Esther 2:1-23 NLT
But after Xerxes’ anger had subsided, he began thinking about Vashti and what she had done and the decree he had made. So his personal attendants suggested, “Let us search the empire to find beautiful young virgins for the king. Let the king appoint agents in each province to bring these beautiful young women into the royal harem at the fortress of Susa. Hegai, the king’s eunuch in charge of the harem, will see that they are all given beauty treatments. After that, the young woman who most pleases the king will be made queen instead of Vashti.” This advice was very appealing to the king, so he put the plan into effect.
At that time there was a Jewish man in the fortress of Susa whose name was Mordecai son of Jair. He was from the tribe of Benjamin and was a descendant of Kish and Shimei. His family had been among those who, with King Jehoiachin of Judah, had been exiled from Jerusalem to Babylon by King Nebuchadnezzar. This man had a very beautiful and lovely young cousin, Hadassah, who was also called Esther. When her father and mother died, Mordecai adopted her into his family and raised her as his own daughter.
As a result of the king’s decree, Esther, along with many other young women, was brought to the king’s harem at the fortress of Susa and placed in Hegai’s care. Hegai was very impressed with Esther and treated her kindly. He quickly ordered a special menu for her and provided her with beauty treatments. He also assigned her seven maids specially chosen from the king’s palace, and he moved her and her maids into the best place in the harem.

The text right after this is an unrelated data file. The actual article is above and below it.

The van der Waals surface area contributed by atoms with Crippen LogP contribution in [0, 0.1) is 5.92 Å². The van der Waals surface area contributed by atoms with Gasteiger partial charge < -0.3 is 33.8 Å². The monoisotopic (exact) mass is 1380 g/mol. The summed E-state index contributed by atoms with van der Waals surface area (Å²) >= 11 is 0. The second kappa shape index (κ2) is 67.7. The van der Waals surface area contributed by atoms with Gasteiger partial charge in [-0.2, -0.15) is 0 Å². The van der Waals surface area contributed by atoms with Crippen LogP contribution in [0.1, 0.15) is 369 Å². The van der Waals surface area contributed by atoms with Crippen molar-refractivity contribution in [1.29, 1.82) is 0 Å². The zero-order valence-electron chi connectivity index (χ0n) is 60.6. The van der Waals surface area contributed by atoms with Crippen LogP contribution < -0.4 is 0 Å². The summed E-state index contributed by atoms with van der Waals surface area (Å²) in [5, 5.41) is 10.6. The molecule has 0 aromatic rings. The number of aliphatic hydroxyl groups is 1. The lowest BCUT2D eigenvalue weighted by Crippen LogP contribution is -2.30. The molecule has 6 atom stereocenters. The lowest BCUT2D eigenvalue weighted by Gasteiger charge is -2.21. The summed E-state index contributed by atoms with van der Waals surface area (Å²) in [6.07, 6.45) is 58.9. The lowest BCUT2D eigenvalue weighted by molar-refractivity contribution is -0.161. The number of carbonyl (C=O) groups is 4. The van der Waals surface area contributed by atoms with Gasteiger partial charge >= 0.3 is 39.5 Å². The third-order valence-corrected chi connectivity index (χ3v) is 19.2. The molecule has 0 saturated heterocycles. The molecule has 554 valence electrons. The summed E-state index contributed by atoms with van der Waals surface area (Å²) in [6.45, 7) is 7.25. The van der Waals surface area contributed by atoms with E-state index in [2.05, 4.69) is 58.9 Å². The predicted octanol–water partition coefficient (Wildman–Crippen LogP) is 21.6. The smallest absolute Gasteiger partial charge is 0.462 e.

Esther had not told anyone of her nationality and family background, because Mordecai had directed her not to do so. Every day Mordecai would take a walk near the courtyard of the harem to find out about Esther and what was happening to her.
Before each young woman was taken to the king’s bed, she was given the prescribed twelve months of beauty treatments—six months with oil of myrrh, followed by six months with special perfumes and ointments. When it was time for her to go to the king’s palace, she was given her choice of whatever clothing or jewelry she wanted to take from the harem. That evening she was taken to the king’s private rooms, and the next morning she was brought to the second harem, where the king’s wives lived. There she would be under the care of Shaashgaz, the king’s eunuch in charge of the concubines. She would never go to the king again unless he had especially enjoyed her and requested her by name.
Esther was the daughter of Abihail, who was Mordecai’s uncle. (Mordecai had adopted his younger cousin Esther.) When it was Esther’s turn to go to the king, she accepted the advice of Hegai, the eunuch in charge of the harem. She asked for nothing except what he suggested, and she was admired by everyone who saw her.
Esther was taken to King Xerxes at the royal palace in early winter of the seventh year of his reign. And the king loved Esther more than any of the other young women. He was so delighted with her that he set the royal crown on her head and declared her queen instead of Vashti. To celebrate the occasion, he gave a great banquet in Esther’s honor for all his nobles and officials, declaring a public holiday for the provinces and giving generous gifts to everyone.
Even after all the young women had been transferred to the second harem and Mordecai had become a palace official, Esther continued to keep her family background and nationality a secret. She was still following Mordecai’s directions, just as she did when she lived in his home.
One day as Mordecai was on duty at the king’s gate, two of the king’s eunuchs, Bigthana and Teresh—who were guards at the door of the king’s private quarters—became angry at King Xerxes and plotted to assassinate him. But Mordecai heard about the plot and gave the information to Queen Esther. She then told the king about it and gave Mordecai credit for the report. When an investigation was made and Mordecai’s story was found to be true, the two men were impaled on a sharpened pole. This was all recorded in The Book of the History of King Xerxes’ Reign.
NLT: New Living Translation